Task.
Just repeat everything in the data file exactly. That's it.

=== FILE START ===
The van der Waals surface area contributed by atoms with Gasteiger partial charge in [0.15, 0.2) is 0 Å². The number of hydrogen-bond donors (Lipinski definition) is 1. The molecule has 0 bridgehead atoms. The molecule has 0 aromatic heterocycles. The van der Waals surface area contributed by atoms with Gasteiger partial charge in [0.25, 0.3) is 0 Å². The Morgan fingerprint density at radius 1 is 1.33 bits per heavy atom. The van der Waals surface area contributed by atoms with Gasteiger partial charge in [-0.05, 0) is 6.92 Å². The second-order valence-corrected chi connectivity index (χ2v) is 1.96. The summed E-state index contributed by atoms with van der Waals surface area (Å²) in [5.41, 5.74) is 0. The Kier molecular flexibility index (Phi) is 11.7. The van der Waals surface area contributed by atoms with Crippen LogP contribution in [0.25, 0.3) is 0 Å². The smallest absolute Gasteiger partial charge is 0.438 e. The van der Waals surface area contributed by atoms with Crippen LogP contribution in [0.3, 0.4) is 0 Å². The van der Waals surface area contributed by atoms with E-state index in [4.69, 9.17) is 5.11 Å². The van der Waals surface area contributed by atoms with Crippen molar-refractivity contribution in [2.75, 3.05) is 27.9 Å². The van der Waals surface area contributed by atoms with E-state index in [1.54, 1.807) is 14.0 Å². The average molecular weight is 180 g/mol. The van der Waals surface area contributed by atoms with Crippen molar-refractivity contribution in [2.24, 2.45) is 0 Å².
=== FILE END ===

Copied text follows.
The van der Waals surface area contributed by atoms with Gasteiger partial charge in [0.15, 0.2) is 0 Å². The number of hydrogen-bond donors (Lipinski definition) is 1. The molecule has 0 bridgehead atoms. The molecule has 0 aromatic heterocycles. The van der Waals surface area contributed by atoms with Gasteiger partial charge in [0.25, 0.3) is 0 Å². The Morgan fingerprint density at radius 1 is 1.33 bits per heavy atom. The van der Waals surface area contributed by atoms with Gasteiger partial charge in [-0.05, 0) is 6.92 Å². The second-order valence-corrected chi connectivity index (χ2v) is 1.96. The summed E-state index contributed by atoms with van der Waals surface area (Å²) in [5.41, 5.74) is 0. The Kier molecular flexibility index (Phi) is 11.7. The van der Waals surface area contributed by atoms with Crippen LogP contribution in [0.25, 0.3) is 0 Å². The smallest absolute Gasteiger partial charge is 0.438 e. The van der Waals surface area contributed by atoms with Crippen LogP contribution in [0.3, 0.4) is 0 Å². The van der Waals surface area contributed by atoms with E-state index in [4.69, 9.17) is 5.11 Å². The van der Waals surface area contributed by atoms with Crippen molar-refractivity contribution in [2.75, 3.05) is 27.9 Å². The van der Waals surface area contributed by atoms with E-state index in [1.54, 1.807) is 14.0 Å². The average molecular weight is 180 g/mol. The van der Waals surface area contributed by atoms with Crippen molar-refractivity contribution in [2.24, 2.45) is 0 Å².